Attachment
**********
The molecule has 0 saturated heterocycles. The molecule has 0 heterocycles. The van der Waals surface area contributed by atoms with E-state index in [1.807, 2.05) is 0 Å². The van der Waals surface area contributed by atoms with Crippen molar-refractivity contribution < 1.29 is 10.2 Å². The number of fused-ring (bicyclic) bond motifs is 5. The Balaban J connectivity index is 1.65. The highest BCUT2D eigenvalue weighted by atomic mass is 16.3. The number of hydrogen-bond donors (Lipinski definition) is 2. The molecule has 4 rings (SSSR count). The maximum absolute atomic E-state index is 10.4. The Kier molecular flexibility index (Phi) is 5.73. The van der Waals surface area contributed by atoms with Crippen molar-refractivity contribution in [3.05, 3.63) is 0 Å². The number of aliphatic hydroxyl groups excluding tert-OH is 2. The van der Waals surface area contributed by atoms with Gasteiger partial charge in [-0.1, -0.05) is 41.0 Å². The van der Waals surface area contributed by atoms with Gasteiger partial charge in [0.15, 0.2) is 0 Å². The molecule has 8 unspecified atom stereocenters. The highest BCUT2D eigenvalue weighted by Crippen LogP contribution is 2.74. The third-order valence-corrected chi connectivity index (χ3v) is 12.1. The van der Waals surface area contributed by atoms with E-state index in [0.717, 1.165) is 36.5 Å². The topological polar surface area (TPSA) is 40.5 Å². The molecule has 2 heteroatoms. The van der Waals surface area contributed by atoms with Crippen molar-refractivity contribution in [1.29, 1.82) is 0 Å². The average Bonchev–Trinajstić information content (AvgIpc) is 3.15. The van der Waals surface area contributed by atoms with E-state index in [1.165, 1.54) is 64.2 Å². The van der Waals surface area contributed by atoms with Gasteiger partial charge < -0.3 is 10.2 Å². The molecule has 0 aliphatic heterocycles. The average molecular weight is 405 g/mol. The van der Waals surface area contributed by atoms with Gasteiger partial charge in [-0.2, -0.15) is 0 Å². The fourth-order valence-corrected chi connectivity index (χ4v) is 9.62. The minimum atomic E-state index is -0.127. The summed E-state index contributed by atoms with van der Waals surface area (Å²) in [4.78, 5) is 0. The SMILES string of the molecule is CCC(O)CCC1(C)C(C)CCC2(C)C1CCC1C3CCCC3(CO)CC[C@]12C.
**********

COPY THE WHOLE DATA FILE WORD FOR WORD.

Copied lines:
The molecule has 0 saturated heterocycles. The molecule has 0 heterocycles. The van der Waals surface area contributed by atoms with E-state index in [1.807, 2.05) is 0 Å². The van der Waals surface area contributed by atoms with Crippen molar-refractivity contribution < 1.29 is 10.2 Å². The number of fused-ring (bicyclic) bond motifs is 5. The Balaban J connectivity index is 1.65. The highest BCUT2D eigenvalue weighted by atomic mass is 16.3. The number of hydrogen-bond donors (Lipinski definition) is 2. The molecule has 4 rings (SSSR count). The maximum absolute atomic E-state index is 10.4. The Kier molecular flexibility index (Phi) is 5.73. The van der Waals surface area contributed by atoms with Crippen molar-refractivity contribution in [3.05, 3.63) is 0 Å². The number of aliphatic hydroxyl groups excluding tert-OH is 2. The van der Waals surface area contributed by atoms with Gasteiger partial charge in [-0.1, -0.05) is 41.0 Å². The van der Waals surface area contributed by atoms with Gasteiger partial charge in [0.15, 0.2) is 0 Å². The molecule has 8 unspecified atom stereocenters. The highest BCUT2D eigenvalue weighted by Crippen LogP contribution is 2.74. The third-order valence-corrected chi connectivity index (χ3v) is 12.1. The van der Waals surface area contributed by atoms with E-state index in [0.717, 1.165) is 36.5 Å². The topological polar surface area (TPSA) is 40.5 Å². The molecule has 2 heteroatoms. The van der Waals surface area contributed by atoms with Crippen molar-refractivity contribution in [1.29, 1.82) is 0 Å². The average Bonchev–Trinajstić information content (AvgIpc) is 3.15. The van der Waals surface area contributed by atoms with E-state index in [1.165, 1.54) is 64.2 Å². The van der Waals surface area contributed by atoms with Gasteiger partial charge < -0.3 is 10.2 Å². The molecule has 0 aliphatic heterocycles. The average molecular weight is 405 g/mol. The van der Waals surface area contributed by atoms with Gasteiger partial charge in [-0.2, -0.15) is 0 Å². The fourth-order valence-corrected chi connectivity index (χ4v) is 9.62. The minimum atomic E-state index is -0.127. The summed E-state index contributed by atoms with van der Waals surface area (Å²) in [4.78, 5) is 0. The SMILES string of the molecule is CCC(O)CCC1(C)C(C)CCC2(C)C1CCC1C3CCCC3(CO)CC[C@]12C.